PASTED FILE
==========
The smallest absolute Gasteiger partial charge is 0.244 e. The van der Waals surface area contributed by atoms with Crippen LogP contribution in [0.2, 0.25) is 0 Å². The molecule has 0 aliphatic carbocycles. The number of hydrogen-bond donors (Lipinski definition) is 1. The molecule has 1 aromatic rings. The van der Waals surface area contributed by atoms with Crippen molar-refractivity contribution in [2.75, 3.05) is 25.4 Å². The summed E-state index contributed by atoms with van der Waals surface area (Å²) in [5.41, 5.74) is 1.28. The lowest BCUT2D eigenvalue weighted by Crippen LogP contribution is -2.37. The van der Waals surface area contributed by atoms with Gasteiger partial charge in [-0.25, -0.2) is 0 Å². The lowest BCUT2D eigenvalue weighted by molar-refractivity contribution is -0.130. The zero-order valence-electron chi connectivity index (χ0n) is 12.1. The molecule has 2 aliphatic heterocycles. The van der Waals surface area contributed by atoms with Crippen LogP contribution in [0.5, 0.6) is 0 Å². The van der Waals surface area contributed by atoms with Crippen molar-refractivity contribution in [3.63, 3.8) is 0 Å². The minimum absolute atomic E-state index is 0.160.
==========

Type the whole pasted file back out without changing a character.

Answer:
The smallest absolute Gasteiger partial charge is 0.244 e. The van der Waals surface area contributed by atoms with Crippen LogP contribution in [0.2, 0.25) is 0 Å². The molecule has 0 aliphatic carbocycles. The number of hydrogen-bond donors (Lipinski definition) is 1. The molecule has 1 aromatic rings. The van der Waals surface area contributed by atoms with Crippen molar-refractivity contribution in [2.75, 3.05) is 25.4 Å². The summed E-state index contributed by atoms with van der Waals surface area (Å²) in [5.41, 5.74) is 1.28. The lowest BCUT2D eigenvalue weighted by Crippen LogP contribution is -2.37. The van der Waals surface area contributed by atoms with Gasteiger partial charge in [-0.25, -0.2) is 0 Å². The lowest BCUT2D eigenvalue weighted by molar-refractivity contribution is -0.130. The zero-order valence-electron chi connectivity index (χ0n) is 12.1. The molecule has 2 aliphatic heterocycles. The van der Waals surface area contributed by atoms with Crippen LogP contribution in [0.5, 0.6) is 0 Å². The van der Waals surface area contributed by atoms with Crippen molar-refractivity contribution in [3.63, 3.8) is 0 Å². The minimum absolute atomic E-state index is 0.160.